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New mega-yacht marina planned for Dania Beach
September 22, 2015
By Doreen Hemlock Sun Sentinel
With demand for yacht parking on the rise in South Florida, a new marina for mega-yachts is being planned in Dania Beach at a cost estimated to top $12 million.
Edelman Development Corp. plans to buy a nearly five-acre portion of a waterfront parcel owned by the Archdiocese of Miami and excavate land to develop the marina, said Ken Edelman, president of the real-estate group based in Weston.
Plans call for creating about 2,400 lineal feet of dock space and renting out that space on a daily, monthly or even yearly basis for smaller vessels or yachts 200 feet long, Edelman said.
The proposed dock space can accommodate roughly 40 smaller boats or 20 mega-yachts, said environmental consultant Tyler Chappell of The Chappell Group, based in Pompano Beach.
Mega-yachts will be able to reach the new marina from the Atlantic Ocean, thanks to deeper waters dredged in the Dania Beach Cut in a $7 million project completed last year, Chappell said.
Pending final approvals from Dania Beach, developers hope to buy the northern part of the parcel at 441 NE 2nd St. by early next year and then complete excavation and install fixed and floating docks over about a year. That timeline would put the opening date in 2017, Edelman said.
"We're targeting the larger boats, because they have very few choices to park," Edelman said. "To get to our Dania Beach Mega Yacht Marina, they'll have unobstructed, deep-water access with no bridges."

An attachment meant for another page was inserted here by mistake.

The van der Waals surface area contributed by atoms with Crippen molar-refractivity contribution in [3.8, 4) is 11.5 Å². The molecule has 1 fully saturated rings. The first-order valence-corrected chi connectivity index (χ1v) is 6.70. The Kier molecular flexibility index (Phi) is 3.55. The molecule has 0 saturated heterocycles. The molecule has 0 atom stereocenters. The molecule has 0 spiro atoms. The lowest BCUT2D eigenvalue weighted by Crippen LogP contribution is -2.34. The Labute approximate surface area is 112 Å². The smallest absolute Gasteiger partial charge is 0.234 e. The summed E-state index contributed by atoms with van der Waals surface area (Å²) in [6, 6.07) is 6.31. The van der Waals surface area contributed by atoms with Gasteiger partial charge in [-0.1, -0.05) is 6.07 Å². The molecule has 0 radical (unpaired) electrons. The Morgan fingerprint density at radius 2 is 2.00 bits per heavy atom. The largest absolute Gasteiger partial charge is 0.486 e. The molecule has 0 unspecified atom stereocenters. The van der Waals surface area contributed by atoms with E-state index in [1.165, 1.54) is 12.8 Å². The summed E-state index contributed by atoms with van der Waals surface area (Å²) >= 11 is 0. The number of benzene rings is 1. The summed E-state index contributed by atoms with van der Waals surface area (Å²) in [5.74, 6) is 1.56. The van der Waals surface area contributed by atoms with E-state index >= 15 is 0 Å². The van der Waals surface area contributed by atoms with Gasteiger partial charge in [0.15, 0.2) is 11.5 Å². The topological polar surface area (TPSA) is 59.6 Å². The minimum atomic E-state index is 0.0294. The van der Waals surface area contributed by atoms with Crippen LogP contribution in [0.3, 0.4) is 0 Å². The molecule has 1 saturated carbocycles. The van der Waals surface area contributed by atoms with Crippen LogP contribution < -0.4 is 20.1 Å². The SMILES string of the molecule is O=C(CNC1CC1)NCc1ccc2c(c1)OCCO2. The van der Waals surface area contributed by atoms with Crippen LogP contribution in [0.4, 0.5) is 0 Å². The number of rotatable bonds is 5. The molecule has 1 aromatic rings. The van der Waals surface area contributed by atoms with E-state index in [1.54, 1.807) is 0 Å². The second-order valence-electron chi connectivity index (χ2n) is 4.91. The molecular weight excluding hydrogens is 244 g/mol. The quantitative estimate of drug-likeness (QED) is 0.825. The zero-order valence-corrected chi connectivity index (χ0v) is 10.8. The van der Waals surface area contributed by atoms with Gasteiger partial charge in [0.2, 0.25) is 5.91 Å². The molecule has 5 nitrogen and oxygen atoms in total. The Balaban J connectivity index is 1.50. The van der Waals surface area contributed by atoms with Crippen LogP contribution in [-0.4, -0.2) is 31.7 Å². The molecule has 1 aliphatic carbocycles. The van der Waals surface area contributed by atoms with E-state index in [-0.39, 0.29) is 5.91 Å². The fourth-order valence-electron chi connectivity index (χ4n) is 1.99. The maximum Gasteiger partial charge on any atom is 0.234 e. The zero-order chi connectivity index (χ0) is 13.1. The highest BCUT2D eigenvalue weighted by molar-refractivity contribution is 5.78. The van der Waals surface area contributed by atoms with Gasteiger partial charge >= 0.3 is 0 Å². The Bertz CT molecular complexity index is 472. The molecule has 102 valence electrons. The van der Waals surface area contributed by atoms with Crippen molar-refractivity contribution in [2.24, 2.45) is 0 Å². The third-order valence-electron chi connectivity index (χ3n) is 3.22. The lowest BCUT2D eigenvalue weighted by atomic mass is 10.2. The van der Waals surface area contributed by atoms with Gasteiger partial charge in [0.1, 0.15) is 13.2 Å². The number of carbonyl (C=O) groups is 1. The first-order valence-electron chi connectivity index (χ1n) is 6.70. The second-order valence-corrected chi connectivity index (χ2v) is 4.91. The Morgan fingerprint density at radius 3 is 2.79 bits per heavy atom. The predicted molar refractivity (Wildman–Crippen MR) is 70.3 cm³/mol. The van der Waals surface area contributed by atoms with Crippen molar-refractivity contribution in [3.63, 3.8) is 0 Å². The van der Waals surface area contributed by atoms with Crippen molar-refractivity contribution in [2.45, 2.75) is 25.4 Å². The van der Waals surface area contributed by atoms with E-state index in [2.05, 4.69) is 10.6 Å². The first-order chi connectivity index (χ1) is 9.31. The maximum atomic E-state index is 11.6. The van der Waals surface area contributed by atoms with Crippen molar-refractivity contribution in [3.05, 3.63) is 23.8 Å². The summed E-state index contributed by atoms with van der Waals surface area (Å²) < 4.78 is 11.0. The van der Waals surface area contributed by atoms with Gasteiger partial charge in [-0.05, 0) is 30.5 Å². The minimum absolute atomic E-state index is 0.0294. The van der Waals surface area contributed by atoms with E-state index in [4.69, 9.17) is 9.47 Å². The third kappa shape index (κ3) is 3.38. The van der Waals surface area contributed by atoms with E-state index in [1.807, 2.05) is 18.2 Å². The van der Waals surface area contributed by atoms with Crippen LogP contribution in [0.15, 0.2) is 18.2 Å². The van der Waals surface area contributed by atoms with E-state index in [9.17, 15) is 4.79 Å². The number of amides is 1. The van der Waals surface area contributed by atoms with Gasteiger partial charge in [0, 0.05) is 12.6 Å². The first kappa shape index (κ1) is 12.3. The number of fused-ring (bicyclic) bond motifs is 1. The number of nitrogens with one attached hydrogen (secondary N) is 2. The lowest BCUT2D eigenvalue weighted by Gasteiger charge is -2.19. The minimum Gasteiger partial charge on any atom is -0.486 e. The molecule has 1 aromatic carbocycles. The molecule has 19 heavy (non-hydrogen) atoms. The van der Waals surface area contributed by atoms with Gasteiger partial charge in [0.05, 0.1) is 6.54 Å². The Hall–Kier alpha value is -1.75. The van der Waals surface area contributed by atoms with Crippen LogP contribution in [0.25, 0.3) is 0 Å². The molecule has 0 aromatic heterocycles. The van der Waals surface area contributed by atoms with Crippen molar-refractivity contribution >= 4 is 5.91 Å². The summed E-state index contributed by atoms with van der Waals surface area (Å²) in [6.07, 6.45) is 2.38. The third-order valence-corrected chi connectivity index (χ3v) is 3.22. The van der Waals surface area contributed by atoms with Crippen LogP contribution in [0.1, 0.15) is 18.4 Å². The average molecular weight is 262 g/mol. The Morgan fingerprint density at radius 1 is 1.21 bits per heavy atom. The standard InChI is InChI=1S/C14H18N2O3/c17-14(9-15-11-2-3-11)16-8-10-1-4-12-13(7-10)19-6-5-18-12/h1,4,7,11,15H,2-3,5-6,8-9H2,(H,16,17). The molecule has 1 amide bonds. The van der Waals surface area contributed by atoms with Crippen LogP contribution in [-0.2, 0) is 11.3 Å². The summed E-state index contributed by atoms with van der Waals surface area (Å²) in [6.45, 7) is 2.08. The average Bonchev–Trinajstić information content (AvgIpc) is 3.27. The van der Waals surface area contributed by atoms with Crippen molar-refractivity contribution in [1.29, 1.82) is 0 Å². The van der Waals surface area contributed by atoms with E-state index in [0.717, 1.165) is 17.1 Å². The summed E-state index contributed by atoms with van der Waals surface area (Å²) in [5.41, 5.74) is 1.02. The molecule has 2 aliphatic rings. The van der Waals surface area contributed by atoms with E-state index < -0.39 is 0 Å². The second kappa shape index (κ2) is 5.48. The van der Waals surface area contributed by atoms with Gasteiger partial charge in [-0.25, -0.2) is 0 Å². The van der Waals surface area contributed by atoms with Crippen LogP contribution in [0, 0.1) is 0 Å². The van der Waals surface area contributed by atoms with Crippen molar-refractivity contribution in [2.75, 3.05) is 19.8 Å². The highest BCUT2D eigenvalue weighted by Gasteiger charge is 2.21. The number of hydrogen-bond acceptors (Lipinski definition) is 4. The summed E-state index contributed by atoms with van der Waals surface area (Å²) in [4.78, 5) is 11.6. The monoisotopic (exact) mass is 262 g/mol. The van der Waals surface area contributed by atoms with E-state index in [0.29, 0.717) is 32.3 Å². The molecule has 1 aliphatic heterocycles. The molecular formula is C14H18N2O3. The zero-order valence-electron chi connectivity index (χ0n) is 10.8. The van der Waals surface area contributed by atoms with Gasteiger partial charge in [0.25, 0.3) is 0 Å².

Economic recovery after the Great Recession is fueling demand for mega-yachts and for their parking in the Fort Lauderdale area, dubbed the "Yachting Capital of the World." Parking is especially tight in the fall, when super-yachts return from summers in Europe or the U.S. Northeast and prepare for the annual Fort Lauderdale International Boat Show and for winters in the Caribbean region, industry leaders say.
To meet growing demand, a separate developer plans a "dockominium" project in Fort Lauderdale. That venture calls for mega-yacht owners to buy covered parking spots and pay monthly maintenance fees and yearly property taxes, much like a condominium. Prices start at $1.8 million and run up to $3 million for each of the 26 dockominiums.
Edelman said his proposed Dania Beach marina provides rental space, instead of dockominiums, to ensure flexibility for yacht owners. Many owners move their yachts around the world and like short contracts to park, instead of buying spots. Plus, many owners trade up in the size of their yachts, so buying a spot for a specific boat and then selling it later may not make sense for them, Edelman said.
Plans for the mega-yacht marina underscore the growing strength of boating industry in Broward County, which last year supported more than 110,000 jobs and produced an economic impact topping $8.8 billion, said Phil Purcell, executive director of the Marine Industries Association of South Florida.
"This project shows the opportunity in the marine community," Purcell said. "It's big."
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